Cute-Meet Meets Meet-Cute

In this post, I’d like to continue with a few words about romantic comedies. To many, Pride and Prejudice by Jane Austen is the ultimate literary romantic comedy, with Austen’s Emma running a close second. What often drives the story in a romantic comedy is, of course, falling in (and out of and back in) love. In a typical romantic comedy the two lovers tend to be young, likeable, and apparently meant for each other, yet they are kept apart by some complicating circumstance (e.g., class differences, parental interference; a previous girlfriend or boyfriend). By story’s end, these star-crossed lovers cross the wedding threshold or a similar metaphor and are united.

I think this famous opening sentence from Pride & Prejudice does an excellent job encapsulating what’s most likely going to happen in a romantic comedy:

It is a truth universally acknowledged, that a single man in possession of a good fortune, must be in want of a wife.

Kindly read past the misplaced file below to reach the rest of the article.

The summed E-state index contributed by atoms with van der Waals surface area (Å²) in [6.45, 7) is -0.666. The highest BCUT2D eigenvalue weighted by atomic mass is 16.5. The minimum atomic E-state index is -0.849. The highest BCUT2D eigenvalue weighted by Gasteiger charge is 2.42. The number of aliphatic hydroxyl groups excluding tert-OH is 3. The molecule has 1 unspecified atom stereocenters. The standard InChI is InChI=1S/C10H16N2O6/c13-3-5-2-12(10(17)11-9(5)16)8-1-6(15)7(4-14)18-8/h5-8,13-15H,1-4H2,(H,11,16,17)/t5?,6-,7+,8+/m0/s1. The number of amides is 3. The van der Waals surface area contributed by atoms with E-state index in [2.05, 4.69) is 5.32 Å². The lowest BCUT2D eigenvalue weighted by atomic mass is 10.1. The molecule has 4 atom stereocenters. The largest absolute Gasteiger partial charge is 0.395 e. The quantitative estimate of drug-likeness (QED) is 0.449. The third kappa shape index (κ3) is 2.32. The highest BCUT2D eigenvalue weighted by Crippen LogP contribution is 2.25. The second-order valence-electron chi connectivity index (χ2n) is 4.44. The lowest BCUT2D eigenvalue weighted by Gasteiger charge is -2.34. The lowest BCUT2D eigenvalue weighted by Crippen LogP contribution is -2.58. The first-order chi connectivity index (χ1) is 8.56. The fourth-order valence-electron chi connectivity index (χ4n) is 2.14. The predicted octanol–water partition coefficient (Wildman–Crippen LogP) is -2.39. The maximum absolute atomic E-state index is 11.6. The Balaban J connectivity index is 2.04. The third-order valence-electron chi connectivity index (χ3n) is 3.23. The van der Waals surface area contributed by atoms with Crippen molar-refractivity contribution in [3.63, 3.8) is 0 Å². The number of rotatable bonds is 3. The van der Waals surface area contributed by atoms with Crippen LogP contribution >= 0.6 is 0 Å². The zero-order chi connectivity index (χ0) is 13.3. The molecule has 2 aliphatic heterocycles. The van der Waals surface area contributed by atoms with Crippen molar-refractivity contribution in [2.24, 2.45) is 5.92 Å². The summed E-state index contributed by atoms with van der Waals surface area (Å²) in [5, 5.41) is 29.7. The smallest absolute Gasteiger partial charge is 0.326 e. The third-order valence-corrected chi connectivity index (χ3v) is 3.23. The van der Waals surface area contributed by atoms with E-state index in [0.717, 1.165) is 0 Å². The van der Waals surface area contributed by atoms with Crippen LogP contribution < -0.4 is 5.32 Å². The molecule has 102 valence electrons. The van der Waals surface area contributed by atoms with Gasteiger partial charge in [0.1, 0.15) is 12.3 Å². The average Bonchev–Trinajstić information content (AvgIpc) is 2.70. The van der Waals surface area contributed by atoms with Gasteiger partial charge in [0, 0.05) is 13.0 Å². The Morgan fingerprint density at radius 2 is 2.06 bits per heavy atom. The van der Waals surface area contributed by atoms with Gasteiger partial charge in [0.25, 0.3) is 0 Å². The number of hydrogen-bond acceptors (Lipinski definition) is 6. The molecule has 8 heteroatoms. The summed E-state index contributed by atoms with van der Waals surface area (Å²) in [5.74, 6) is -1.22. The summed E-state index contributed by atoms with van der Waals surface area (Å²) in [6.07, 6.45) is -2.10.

In Austen’s novel, it is also women who seek a husband, especially one with a good fortune. The below excerpt is a variation on the Cute-Meet, one of the conventions of the genre. Very early in the novel, at a dance, Elizabeth Bennet, our heroine, overhears an exchange between two men:

“You are dancing with the only handsome girl in the room,” said Mr. Darcy, looking at the eldest Miss Bennet.

“Oh! She is the most beautiful creative I ever beheld! But there is one of her sisters sitting down just behind you, who is very pretty, and I dare say, very agreeable. Do let me ask my partner to introduce you.”

“Which do you mean?” and turning round, he looked for a moment at Elizabeth, till catching her eye, he withdrew his own and coldly said, “She is tolerable; but not handsome enough to tempt me.”

from Pride & Prejudice by Jane Austen

And an example from more recent times.  Here’s an excerpt from Bridget’s Sunday, January 1, entry:

[talking about her mother trying to set her up] Then next time, as if out of the blue, “Do you remember Mark Darcy, darling? Malcolm and Elaine’s son? He’s one of those super-dooper top-notch lawyers. Divorced. Elaine says he works all the time and he’s terribly lonely. I think he might be coming to Una’s New Year’s Day Turkey Curry Buffet, actually.”

I don’t know why she didn’t just come out with it and say, “Darling, do shag Mark Darcy over the turkey curry, won’t you? He’s very rich.”

From Bridget Jones’s Diary by Helen Fielding

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